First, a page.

Add/drop has passed, students express concerns


Matthew Breault

“Add or Drop Classes” is available under Registration on Bannerweb for UC students.

Isabella Hudziak, News Editor

The fall semester deadline to add or drop a class was on Friday, Sept. 3. In recent years, there has been some student concern over the quick add/drop date and whether it could be changed.

The period for add/drop is the same each semester and some students feel that a week is not long enough to decide on classes.

The first Friday of the semester is too fast to gauge how a class will actually be and the process to change it is more difficult than a week allows, math education major Jessilyn Pereira said.

“Even if I don’t want [a certain] class, I need to talk with my advisor about what I do need,” Pereira said. “I have to consider: can I find something in the time period I’m dropping, will it rearrange my whole schedule, which takes time to figure out.”

Some faculty members have also expressed concerns about the effectiveness of using the first week of classes, otherwise known as “Syllabus Week,” to preview a full semester of a class.

While some professors give previews of their lecture styles and content, others do not during the first week, Faculty Theatre Director Laura Salvaggio said.

“I believe the add period is very appropriate for professors to get students caught up,” said Salvaggio, who teaches several different theatre and fine arts classes at varying levels. “I am totally open to the idea of changing the drop period because sometimes students need a longer time to experience the class before making a decision.”

Even though the window for add/drop is not ideal for students, the college must follow strict federal guidelines for calculating financial aid that are dependent on a complete and correct college census.

The college establishes a freeze date 15 days into the semester to gather accurate attendance for financial aid and reimbursement purposes from the federal government, Senior Associate Provost and Dean for Graduate Studies Robert Halliday said.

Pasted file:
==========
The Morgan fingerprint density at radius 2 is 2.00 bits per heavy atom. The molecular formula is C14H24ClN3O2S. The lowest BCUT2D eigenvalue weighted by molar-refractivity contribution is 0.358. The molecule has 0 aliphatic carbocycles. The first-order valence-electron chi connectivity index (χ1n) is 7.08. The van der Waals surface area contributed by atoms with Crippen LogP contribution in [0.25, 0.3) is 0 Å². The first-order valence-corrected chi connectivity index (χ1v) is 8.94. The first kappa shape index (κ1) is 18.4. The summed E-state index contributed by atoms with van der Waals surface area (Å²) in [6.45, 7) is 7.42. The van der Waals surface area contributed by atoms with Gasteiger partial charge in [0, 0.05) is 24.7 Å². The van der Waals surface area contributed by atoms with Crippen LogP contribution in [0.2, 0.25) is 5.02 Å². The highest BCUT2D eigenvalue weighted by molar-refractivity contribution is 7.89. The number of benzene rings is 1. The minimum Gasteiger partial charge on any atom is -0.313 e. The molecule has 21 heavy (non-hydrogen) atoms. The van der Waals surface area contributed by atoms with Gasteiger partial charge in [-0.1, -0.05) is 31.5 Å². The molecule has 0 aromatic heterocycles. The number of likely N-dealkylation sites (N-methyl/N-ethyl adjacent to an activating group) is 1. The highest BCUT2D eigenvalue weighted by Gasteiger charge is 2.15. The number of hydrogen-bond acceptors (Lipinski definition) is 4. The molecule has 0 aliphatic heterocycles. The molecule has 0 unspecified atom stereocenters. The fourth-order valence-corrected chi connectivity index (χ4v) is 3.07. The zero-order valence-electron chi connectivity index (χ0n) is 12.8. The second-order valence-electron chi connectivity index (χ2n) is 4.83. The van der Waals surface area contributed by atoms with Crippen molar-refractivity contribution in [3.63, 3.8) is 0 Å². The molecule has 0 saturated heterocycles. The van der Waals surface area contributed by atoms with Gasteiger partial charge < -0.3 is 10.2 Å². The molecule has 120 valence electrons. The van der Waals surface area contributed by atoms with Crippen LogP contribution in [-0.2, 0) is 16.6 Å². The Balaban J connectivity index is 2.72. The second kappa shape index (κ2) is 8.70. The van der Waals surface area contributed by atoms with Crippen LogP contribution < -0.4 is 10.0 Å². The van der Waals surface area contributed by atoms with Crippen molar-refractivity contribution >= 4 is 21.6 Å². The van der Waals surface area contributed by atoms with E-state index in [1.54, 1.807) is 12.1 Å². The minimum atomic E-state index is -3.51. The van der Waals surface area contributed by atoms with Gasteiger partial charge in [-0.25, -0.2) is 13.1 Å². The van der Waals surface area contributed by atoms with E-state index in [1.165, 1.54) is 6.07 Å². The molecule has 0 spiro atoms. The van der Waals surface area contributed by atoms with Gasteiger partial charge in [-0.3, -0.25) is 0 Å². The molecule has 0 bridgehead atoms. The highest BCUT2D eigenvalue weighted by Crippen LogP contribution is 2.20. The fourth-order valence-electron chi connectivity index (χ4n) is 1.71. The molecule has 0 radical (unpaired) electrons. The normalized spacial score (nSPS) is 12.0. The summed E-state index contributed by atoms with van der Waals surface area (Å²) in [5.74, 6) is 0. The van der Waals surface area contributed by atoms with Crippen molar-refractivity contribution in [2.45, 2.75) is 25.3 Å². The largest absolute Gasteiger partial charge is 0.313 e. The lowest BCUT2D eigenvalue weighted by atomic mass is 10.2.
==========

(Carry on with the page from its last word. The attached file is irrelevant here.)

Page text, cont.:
“At the freeze date we analyze who’s here, who’s not here, how full classes are, and other data-driven things,” Halliday said. “We could not change the add/drop date by very much to meet this deadline.”

The assumption behind having add/drop at the end of the week is that students will be able to experience all classes at least once before making a decision, Halliday said.

“The thing about the add-drop period is that it gives you a chance to try stuff out,” Halliday said. “You can actually register for more classes than you intend to do for the semester; you can drop one without penalty.”

The college offers other options for students who missed the add/drop deadline but still want to pull out of a certain class with other variables to consider.

Withdrawing from a class by the allotted time frame removes academic penalty, but transcripts will keep the class and a symbol representing the withdrawal. The withdrawal date is on Nov. 8, according to the Registrar’s Fall On Ground Term 2021 calendar.

Some students believe that withdrawing from a class will still lead to challenges in the future since it remains on your transcript.

“I think dropping [a class] should be as long as you want,” political science major Jordan Conestabile said. “When you’re going to write a resume, you don’t want the bad classes to be put on it or work against you.”

Another alternative for students withdrawing from a class is taking a withdrawal-fail. The deadline for this is Dec. 16, and will result in an F final grade towards student GPA.

The process of students adding, dropping or withdrawing from classes is difficult for the institution, Halliday said. There is a secondary freeze date to catch students in online or half-term classes.

“It’s not the same as the big freeze date at the beginning of the semester,” Halliday said. “Often students don’t register for D2 classes until the seventh week of the term, when they realize [they] need another one or have the extra time. We needed another point to get a census count.”